Paul Adams spent four years working at Google before he defected to Facebook. He still has “the greatest respect for Google,” but Facebook offered him a greater opportunity to pursue his real interest in social behaviors. “Google is an engineering company,” he says, “and as a researcher or designer, it’s very difficult to have your voice heard at a strategic level. … Google values technology, not social science.”

Things are very different at Facebook, where technology is an end to enhance the social networking experience, Adams says.

The one problem, he says, is that the book he wrote about social networking is being blocked from publication by Google. Social Circles: How offline relationships influence online behavior and what it means for design and marketing is a book that Adams wrote in 2010. It even appeared briefly on Amazon before Google asked him—and he agreed—to postpone publication until after the release of Google+, Google’s own social networking system. It made sense at the time. The book pointed to what Adams perceived as flaws in the Facebook model that would be corrected by Google+. In fact, one of the most popular features of Google+ is its use of “Circles” of friends, based on the different kinds of relationships that people have.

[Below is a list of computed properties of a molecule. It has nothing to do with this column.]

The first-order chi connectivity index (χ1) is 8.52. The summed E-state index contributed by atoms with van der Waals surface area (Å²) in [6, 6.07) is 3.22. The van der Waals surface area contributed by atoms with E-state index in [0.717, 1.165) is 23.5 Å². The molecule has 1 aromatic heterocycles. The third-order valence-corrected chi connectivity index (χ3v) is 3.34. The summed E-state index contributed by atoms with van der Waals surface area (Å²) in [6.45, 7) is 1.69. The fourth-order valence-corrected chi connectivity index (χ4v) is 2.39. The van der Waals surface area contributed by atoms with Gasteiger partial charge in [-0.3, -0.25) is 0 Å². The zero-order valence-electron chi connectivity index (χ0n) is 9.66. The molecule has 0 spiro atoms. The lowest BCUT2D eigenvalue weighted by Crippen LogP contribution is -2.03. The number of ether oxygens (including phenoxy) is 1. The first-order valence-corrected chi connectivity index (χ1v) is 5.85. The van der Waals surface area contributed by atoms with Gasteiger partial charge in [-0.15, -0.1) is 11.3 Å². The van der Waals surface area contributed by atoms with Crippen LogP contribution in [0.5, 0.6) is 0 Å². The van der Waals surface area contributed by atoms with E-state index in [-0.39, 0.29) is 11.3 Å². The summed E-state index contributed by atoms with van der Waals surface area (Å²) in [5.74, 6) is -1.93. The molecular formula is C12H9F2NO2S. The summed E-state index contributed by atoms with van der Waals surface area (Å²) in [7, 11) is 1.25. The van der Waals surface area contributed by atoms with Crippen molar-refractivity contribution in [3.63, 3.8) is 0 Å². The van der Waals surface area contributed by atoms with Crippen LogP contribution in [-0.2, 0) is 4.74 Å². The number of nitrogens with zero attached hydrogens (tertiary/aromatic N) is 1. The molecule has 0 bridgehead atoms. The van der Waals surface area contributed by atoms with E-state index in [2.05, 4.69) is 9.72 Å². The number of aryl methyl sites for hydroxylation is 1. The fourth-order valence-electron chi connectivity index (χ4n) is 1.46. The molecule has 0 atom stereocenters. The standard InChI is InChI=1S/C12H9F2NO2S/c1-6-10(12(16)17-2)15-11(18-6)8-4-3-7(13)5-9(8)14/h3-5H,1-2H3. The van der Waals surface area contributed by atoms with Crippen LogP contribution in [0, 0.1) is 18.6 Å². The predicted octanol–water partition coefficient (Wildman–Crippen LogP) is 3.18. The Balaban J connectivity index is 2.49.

Since then, Google+ has been released, but Google will not yet let Adams publish. He wants to know why. His goal was to make social behaviors accessible to everyone from developers top marketers to help them build a better product. It has, he insists, no proprietary information exclusive to Google, and another book he has written, Grouped: How small groups of friends are the key to the influence on the social web, is already scheduled for release.

In a blog post, Adams asks why. “You might say I’m trying to organize some of the world’s information and make it universally accessible. The irony that Google is blocking this endeavor is not lost on me.”  It is now up to Google to answer.

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